LAFAYETTE — Three BESE members offered conflicting views on charter schools Monday in advance of the Lafayette Parish School Board’s vote Wednesday on two charters next year and three more charters over the next few years.
Charters are independent public schools funded with public money. The schools are run by independent school boards. Many of the boards contract with a charter management company to operate the school.
Lottie Beebe, a member of Louisiana Board of Elementary and Secondary Education, said charter schools take money away from “traditional school systems,” during a forum organized Monday night by the League of Women Voters.
“We’re continuing to siphon away local and state dollars away from our (public) systems,” Beebe said. “How can we expect our traditional systems to meet the needs of our students when we’re constantly taking away the resources?”
Beebe and fellow BESE members Holly Boffy and Carolyn Hill led the forum discussion on charter schools. The women represent the Acadiana area. Boffy’s and Hill’s districts include Lafayette.
In Lafayette Parish, two separate nonprofit groups have applied to open Type 1 charter schools in Lafayette. Each group would open one K-8 school by August 2014, followed by two more K-8 schools and a high school by 2017.
Type 1 charters receive a portion of the per student funding that a district receives from the state. If a local board denies a Type 1 application, that group can apply to BESE as a Type 2. Type 2 charters receive state per pupil funding and oversight from BESE and can enroll students from outside the parish.
While a Type 1 charter school will have an independent school board, Boffy said, there are control measures that can be built into a school district’s contract with the charter school operator.
The district can set performance goals and make other requirements in its contract, she added.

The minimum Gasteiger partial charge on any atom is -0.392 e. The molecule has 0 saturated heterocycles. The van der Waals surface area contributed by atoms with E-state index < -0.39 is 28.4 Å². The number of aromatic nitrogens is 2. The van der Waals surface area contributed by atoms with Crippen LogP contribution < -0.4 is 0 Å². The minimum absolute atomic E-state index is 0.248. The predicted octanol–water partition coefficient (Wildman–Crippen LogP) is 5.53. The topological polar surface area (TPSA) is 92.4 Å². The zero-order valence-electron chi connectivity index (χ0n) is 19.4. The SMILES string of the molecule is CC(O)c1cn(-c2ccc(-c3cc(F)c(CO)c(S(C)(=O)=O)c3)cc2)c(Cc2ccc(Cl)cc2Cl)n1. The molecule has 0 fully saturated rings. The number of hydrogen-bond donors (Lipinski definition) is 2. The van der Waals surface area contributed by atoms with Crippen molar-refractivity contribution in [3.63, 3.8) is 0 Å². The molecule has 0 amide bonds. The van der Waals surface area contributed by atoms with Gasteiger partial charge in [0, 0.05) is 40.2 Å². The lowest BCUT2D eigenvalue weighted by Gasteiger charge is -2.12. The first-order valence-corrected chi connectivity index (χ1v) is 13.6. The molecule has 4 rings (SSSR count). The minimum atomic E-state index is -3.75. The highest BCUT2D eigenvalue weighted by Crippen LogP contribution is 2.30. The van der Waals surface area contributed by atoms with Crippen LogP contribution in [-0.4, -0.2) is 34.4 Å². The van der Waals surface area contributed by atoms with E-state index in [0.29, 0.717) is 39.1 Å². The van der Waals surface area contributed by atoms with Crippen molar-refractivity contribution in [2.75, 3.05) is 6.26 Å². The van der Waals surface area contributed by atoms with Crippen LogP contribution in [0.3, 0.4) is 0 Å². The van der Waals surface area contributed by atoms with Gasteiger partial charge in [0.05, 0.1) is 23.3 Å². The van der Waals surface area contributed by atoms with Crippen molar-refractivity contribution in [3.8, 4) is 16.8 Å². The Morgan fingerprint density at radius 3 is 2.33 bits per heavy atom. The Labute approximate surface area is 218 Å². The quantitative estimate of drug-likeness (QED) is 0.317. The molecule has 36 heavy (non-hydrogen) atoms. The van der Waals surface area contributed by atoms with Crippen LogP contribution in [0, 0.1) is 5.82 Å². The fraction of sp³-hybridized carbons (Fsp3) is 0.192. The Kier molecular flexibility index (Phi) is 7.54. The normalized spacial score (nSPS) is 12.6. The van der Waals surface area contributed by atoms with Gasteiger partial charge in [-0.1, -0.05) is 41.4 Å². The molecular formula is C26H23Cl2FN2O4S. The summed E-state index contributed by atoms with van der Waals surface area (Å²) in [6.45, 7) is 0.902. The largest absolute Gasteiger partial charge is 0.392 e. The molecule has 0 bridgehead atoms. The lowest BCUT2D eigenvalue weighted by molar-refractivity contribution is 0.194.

“It’s really important to recognize that charter schools will only be as successful as the authorizer requires them to be,” Boffy said.
Beebe said she’s not “anti-charters,” and thinks that the schools can help at-risk students.
“What I am opposed to is what appears to be the blatant attempt to take over traditional public school systems,” Beebe said.
Later, Boffy said she did not think two charter groups opening schools in Lafayette Parish equated to a takeover.
Charter contracts are for three years and they can be revoked.
However, Hill advised that even revoked charters may apply to BESE to open a Type 2 charter, which could “create conflict within a community.” She said she would like to see BESE revisit its charter evaluation and accountability processes.
Lafayette Parish School Board members Mark Allen Babineaux, Hunter Beasley and Rae Trahan and Superintendent Pat Cooper attended the hour-long forum. The final 30 minutes were reserved for audience questions.
Debbie Meaux, president of the Louisiana Association of Educators, asked the panel whether the state could continue to fund three different school systems: charters, traditional public schools and vouchers.
The state’s voucher program allows some students in failing public schools to attend private or parochial schools at taxpayer expense — if those students and their families qualify.
The state is funding education and is open to options that are the “best way” to educate the 700,000 children in the public school system, Boffy said.
Hill, whose district also includes East Baton Rouge Parish, pointed to that district as a model for its integration of choices for parents: magnet programs, traditional schools and charters.
Hill also credited the EBR district for involving the community in its plan to improve schools and the removal of 12 failing schools from the state’s list of academically unacceptable schools.
While two of the proposed Type 1 charter schools in Lafayette Parish could be built in north Lafayette — where two of the district’s F-rated schools are located — another K-8 school set to open in August, as well as a high school set for a 2017 opening, are planned for Youngsville.
Youngsville Mayor Wilson Viator said two schools in his city are A-rated and the third is B-rated and all three are overcrowded. He said new schools are needed and he asked if charters were the “route to go” to get them built.
Traditionally, charters have been the answer to address failing schools or districts, but they’re also a “creative” and “valid” way to “solve other problems in a community,” Boffy told Viator.
Beebe asked Viator why he would want charter schools, if his schools weren’t “broken,” because the charter operators send local and state dollars out of state.
“As taxpayers we have a responsibility to our children. We need to educate our children,” she said.
Hill advised that though the charter management company will build its own schools, those schools remain the property of the company — even if the charter is revoked.
“If (the) district says they haven’t met the standards ... guess what: you’re still out a building,” Hill said.